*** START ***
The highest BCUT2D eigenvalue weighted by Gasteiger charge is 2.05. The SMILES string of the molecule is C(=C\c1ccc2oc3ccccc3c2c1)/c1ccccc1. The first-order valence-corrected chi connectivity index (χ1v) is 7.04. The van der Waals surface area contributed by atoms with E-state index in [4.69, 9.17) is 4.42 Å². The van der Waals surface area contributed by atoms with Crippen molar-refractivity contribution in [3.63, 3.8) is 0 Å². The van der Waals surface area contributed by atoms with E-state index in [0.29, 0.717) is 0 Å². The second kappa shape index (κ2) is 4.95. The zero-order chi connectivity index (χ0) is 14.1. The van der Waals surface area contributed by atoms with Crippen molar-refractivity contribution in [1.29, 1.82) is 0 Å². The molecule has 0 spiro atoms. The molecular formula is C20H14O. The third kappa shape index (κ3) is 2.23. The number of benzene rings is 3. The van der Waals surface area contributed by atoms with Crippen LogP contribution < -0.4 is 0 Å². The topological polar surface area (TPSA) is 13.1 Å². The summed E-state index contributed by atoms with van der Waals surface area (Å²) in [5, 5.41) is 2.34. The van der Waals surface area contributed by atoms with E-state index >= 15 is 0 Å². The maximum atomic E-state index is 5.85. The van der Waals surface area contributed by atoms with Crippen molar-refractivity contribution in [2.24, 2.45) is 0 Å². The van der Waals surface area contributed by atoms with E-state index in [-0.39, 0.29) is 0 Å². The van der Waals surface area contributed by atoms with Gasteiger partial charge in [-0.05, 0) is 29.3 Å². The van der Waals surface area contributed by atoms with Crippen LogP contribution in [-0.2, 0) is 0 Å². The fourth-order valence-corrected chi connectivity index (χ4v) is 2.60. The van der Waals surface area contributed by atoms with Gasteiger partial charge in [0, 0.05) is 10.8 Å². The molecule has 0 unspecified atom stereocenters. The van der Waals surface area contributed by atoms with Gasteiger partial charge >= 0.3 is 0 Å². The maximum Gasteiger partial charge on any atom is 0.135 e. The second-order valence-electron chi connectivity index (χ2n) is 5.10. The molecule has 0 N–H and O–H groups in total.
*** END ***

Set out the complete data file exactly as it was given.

The highest BCUT2D eigenvalue weighted by Gasteiger charge is 2.05. The SMILES string of the molecule is C(=C\c1ccc2oc3ccccc3c2c1)/c1ccccc1. The first-order valence-corrected chi connectivity index (χ1v) is 7.04. The van der Waals surface area contributed by atoms with E-state index in [4.69, 9.17) is 4.42 Å². The van der Waals surface area contributed by atoms with Crippen molar-refractivity contribution in [3.63, 3.8) is 0 Å². The van der Waals surface area contributed by atoms with E-state index in [0.29, 0.717) is 0 Å². The second kappa shape index (κ2) is 4.95. The zero-order chi connectivity index (χ0) is 14.1. The van der Waals surface area contributed by atoms with Crippen molar-refractivity contribution in [1.29, 1.82) is 0 Å². The molecule has 0 spiro atoms. The molecular formula is C20H14O. The third kappa shape index (κ3) is 2.23. The number of benzene rings is 3. The van der Waals surface area contributed by atoms with Crippen LogP contribution < -0.4 is 0 Å². The topological polar surface area (TPSA) is 13.1 Å². The summed E-state index contributed by atoms with van der Waals surface area (Å²) in [5, 5.41) is 2.34. The van der Waals surface area contributed by atoms with E-state index >= 15 is 0 Å². The maximum atomic E-state index is 5.85. The van der Waals surface area contributed by atoms with Crippen molar-refractivity contribution in [2.24, 2.45) is 0 Å². The van der Waals surface area contributed by atoms with E-state index in [-0.39, 0.29) is 0 Å². The van der Waals surface area contributed by atoms with Gasteiger partial charge in [-0.05, 0) is 29.3 Å². The van der Waals surface area contributed by atoms with Crippen LogP contribution in [-0.2, 0) is 0 Å². The fourth-order valence-corrected chi connectivity index (χ4v) is 2.60. The van der Waals surface area contributed by atoms with Gasteiger partial charge in [0, 0.05) is 10.8 Å². The molecule has 0 unspecified atom stereocenters. The van der Waals surface area contributed by atoms with Gasteiger partial charge >= 0.3 is 0 Å². The maximum Gasteiger partial charge on any atom is 0.135 e. The second-order valence-electron chi connectivity index (χ2n) is 5.10. The molecule has 0 N–H and O–H groups in total.